Letter to the Editor

Dear Editor:
As a student of public health, one of the facts that sticks in my mind is that the Australian Parliament banned the continued use of lead as a base in paints at the beginning of the 20th century. Why you might ask, do I think this is an important fact to remember?
Well, during a recent review of the scientific literature that lists all the published work on medical and scientific research and writings, I found that the only developed nation that continues to struggle with the problem of childhood lead poisoning and its consequences is the United States, and Oneida County has the highest rates in the State of NY.
When you refer to the research coming out of countries including China, Russia, African nations, and the Arab States, you see that, as well as in the United States, the health of children is being compromised by exposure to lead.

Unlike all other countries which continue to have significant numbers of children whose lives are undermined by the exposure to lead, American government officials have been keenly aware of the problem decades before they became willing to ban the use of lead in residential paints and to phase out its use as an additive in gasoline. By then, not only was the housing stock built before 1978 covered with lead paint, the heavy metal, lead, was also incorporated in the dirt in our parks and backyards, particularly along busy city streets and roadways from car and truck exhaust that spewed lead into the atmosphere.
The effects of lead poisoning include developmental delay, Learning difficulties, Irritability, Loss of appetite, Weight loss, Sluggishness and fatigue, Abdominal pain, Vomiting, Constipation, Hearing loss, Seizures…and if not remedied, last a lifetime.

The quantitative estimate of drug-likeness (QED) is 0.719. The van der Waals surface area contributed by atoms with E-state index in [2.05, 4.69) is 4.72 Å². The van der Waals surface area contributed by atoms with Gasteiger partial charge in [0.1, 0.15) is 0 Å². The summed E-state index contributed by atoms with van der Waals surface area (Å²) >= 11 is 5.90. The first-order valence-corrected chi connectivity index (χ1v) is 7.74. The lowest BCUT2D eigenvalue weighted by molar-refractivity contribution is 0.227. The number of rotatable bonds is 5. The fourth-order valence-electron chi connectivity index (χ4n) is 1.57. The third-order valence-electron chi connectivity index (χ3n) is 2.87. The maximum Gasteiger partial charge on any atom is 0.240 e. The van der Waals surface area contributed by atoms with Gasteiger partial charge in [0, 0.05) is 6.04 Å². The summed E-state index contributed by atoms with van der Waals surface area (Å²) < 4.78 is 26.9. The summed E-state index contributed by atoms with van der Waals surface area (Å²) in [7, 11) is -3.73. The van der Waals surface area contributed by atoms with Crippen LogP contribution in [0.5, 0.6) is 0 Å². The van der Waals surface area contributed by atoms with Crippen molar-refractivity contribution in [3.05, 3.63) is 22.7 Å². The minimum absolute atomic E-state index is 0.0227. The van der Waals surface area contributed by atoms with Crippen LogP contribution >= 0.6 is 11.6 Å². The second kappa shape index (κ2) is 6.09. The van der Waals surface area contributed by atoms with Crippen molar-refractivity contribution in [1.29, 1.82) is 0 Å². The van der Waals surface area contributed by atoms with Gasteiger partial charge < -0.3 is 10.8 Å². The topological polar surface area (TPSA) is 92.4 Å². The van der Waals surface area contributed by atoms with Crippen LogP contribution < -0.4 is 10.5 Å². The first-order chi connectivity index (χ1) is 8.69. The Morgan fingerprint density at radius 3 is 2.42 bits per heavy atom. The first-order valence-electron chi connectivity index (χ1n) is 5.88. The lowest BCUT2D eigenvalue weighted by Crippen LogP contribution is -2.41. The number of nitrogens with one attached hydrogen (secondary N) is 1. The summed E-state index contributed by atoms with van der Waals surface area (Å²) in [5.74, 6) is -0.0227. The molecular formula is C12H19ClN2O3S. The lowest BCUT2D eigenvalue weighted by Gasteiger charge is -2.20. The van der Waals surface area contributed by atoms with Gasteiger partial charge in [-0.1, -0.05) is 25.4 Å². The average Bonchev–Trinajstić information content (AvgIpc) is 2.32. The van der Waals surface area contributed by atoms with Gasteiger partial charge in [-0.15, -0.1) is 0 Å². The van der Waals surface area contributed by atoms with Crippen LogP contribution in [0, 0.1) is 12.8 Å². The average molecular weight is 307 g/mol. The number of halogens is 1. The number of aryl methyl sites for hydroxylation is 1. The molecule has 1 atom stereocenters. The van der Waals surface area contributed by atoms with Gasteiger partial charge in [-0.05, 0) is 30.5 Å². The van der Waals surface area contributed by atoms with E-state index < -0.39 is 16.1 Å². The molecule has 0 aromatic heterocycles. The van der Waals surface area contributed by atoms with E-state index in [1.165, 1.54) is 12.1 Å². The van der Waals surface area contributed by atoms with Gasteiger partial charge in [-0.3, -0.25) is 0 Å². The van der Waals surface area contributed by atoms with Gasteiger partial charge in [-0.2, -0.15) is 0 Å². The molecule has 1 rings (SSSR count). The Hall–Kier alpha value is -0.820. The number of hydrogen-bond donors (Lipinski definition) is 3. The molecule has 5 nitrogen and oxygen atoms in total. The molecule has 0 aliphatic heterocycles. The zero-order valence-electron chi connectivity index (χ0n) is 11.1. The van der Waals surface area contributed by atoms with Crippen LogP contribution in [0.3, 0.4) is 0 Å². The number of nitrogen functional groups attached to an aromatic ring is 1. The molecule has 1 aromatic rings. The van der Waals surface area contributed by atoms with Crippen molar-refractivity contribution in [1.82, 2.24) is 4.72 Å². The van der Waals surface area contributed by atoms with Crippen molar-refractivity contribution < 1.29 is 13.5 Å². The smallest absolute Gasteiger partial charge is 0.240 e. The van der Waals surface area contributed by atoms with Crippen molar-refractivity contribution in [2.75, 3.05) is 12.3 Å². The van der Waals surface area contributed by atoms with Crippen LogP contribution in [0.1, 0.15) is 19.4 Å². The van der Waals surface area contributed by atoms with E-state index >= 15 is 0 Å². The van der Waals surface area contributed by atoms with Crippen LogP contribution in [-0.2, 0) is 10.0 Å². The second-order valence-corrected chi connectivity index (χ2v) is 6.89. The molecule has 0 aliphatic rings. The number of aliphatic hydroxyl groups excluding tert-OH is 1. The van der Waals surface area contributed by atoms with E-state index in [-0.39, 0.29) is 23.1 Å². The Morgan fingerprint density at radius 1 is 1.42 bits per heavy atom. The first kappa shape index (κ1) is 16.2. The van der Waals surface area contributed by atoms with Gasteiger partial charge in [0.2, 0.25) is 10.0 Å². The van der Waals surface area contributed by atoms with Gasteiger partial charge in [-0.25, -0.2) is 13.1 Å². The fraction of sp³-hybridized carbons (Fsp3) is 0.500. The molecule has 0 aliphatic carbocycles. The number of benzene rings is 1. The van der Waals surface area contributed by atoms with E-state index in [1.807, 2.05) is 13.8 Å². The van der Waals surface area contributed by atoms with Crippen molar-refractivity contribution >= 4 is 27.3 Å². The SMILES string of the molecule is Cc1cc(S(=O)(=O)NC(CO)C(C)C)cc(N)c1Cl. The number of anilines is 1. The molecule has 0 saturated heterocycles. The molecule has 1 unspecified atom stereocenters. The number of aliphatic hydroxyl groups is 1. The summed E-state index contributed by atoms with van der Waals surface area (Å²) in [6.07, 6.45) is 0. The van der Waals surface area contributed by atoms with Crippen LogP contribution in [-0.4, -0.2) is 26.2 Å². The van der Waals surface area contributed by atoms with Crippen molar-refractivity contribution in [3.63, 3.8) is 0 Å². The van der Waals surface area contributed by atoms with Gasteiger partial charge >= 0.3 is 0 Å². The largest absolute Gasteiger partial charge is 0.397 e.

Efforts to remedy the problem have been limited by governments’ tendency to protect corporations responsible for its development and perpetuation. Lobbyists for the chemical and petroleum industries behaved the way their colleagues in the tobacco industry did and were punished for doing, that is, falsifying the record and knowingly marketing products which undermined the nation’s health. This has been at an enormous cost not only to state and federal governments but individuals as well.

Unlike the tobacco industry, however, the chemical and petroleum industries and the real estate sector have never been held entirely accountable for their contamination of the environment and the effects this contamination continues to have on poor populations.

Once we thought the long-term effect of childhood lead poisoning lead to the difference between finishing high school and graduating college. Now, we know the implications are even more profound because more than 25% of the nation’s prisoners have been exposed to lead as children. It seems to me that the nation’s poor, whatever their errors and sins may be, are also forced to bear the burden and pay the price for a long list of policy errors and decisions that advanced the interests of the powerful over those of the weak.

The heavy metal, lead, was banned from incorporation in paints in 1978. Here we are, 40 years later, about 5% of the children under the age of 6 tested have lead in their blood, unacceptably high levels of lead.

Philip Landrigan, a renowned pediatric toxicologist who specializes in lead poisoning in children estimated that in 2001 the children in Oneida County, all 2508 of them, who were suffering from lead poisoning would lose $28,000,000 (2001 dollars) in earnings over the course of their lives. That sum does not include many other costs to society, such as the cost of imprisonment from aggressive actions caused by previous exposure to lead, or the costs of medical treatment resulting from accidents resulting from poor impulse control associated with exposure to lead. There is no way to estimate the costs to the victims and their families of the misery, heartache, and frustration that result from their accidental exposure to lead.

It is time, however, to treat the county’s housing stock constructed before 1978 that still contains lead paint and lead pipes as a Superfund site, because it appears that whatever methods which have been previously employed have not or are not working.

The county should float a bond purchased by concerned citizens and industry that would guarantee that in 5 years no children in the county will suffer from being exposed to lead while playing in their own homes.

Susan Townley


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